A symposium at Bournemouth University (BU) brought together healthcare professionals, academics and industry voices to discuss the topic of frailty.
The Centre for Postgraduate Medical Research and Education (CoPMRE) at BU encourages and facilitates collaboration between the NHS and the university.
This was CoPMRE’s sixteenth annual conference, with around 100 people in attendance. It explored the theme of Frailty: Enhancing Lives, covering areas such as the demographic and societal challenges, transition to frailty, and how technology could enhance the lives of the elderly.
Professor Martin Vernon, National Clinical Director for Older People at NHS England, was one of the keynote speakers at the event, talking about the NHS Long Term Plan and its ageing well programme.
He said: “It’s really important because of the ageing population and the need to support many more people to age better and also to meet the needs of people in their communities in a much more proactive way. We’re doing that by bringing together primary care and community services in ways that the NHS has never done before."
He added that it was important to bring together education, research and practice to support and develop the health and social care system.
“We’ve got a huge wealth of evidence already but we need much more, particularly as we bring in new systems and ways of doing things, we need to evaluate things and test them out," he said.
“In terms of education and development, the NHS is largely its workforce – particularly with the care of older people, it is very much about the skills and capabilities of all workers across the sectors, not just health but social care. So I think it’s really important to bring both the research and the educational colleagues to the table on this and bring them forwards on this journey so that we can build a more resilient workforce going forwards.”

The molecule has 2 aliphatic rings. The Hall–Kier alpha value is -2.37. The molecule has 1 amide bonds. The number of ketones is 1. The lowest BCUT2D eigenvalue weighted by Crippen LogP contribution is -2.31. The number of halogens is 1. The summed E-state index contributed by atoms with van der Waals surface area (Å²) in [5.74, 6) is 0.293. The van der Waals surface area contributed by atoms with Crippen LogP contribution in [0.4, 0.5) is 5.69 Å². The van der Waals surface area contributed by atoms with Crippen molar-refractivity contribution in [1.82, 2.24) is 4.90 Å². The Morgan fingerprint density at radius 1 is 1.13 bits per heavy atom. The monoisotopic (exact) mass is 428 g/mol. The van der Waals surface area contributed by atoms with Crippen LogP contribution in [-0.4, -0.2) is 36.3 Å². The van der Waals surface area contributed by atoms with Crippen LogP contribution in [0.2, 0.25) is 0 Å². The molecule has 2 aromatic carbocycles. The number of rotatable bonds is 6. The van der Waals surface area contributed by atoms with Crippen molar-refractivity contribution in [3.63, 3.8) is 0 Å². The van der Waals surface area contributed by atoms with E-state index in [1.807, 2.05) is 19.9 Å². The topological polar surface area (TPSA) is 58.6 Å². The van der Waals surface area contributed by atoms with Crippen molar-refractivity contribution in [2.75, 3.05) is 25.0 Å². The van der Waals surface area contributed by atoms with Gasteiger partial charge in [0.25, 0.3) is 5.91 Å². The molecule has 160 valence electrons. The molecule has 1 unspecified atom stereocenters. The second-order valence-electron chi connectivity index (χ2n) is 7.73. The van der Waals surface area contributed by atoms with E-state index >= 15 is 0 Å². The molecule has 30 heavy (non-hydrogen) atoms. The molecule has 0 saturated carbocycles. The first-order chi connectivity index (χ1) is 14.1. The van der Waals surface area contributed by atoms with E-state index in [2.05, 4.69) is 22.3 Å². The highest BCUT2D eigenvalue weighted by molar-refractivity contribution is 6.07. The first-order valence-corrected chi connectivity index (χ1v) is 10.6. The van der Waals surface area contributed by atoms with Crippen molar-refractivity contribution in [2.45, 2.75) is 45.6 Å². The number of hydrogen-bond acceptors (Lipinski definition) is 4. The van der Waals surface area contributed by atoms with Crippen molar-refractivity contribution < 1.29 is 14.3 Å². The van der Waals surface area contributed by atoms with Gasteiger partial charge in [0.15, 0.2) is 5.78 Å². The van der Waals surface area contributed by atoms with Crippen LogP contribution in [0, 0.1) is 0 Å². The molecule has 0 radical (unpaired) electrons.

The second keynote speaker was Professor Mark Hawley, Professor of Health Services Research at the University of Sheffield, who spoke about how technology could enhance the lives of older people with frailty and enable them to continue living independently for longer.
“I’d like people to get a feel for how technology could enhance the lives of older people and how they might be able to think about the use of technology alongside care by people, which is the most important part in providing services and care for other people," he said.
“There’s an awful lot that’s already available but one of the things that I’m concentrating on in the talk is emerging technologies and what could it look like in the future in terms of new technologies – what things like artificial intelligence and robotics will bring in terms of enhancing the lives of older people.
“Meetings like this are key to sharing information and finding out what’s new – I’ve learnt an awful lot already.”
Other speakers at the day-long event were from organisations including Dorset Healthcare, Poole and Royal Bournemouth and Christchurch Hospitals NHS Foundation Trusts, and the Wessex Academic Health Science Network (AHSN), alongside academics from Bournemouth University.
CoPMRE manager Audrey Dixon, who organised the symposium, said: “The conference acts as a platform to showcase what is happening at BU and in Dorset and nationwide to promote wellness and economic benefits. Our aim is to develop a culture of collaborative and multidisciplinary research to drive income, esteem and impact for the benefit of patients.”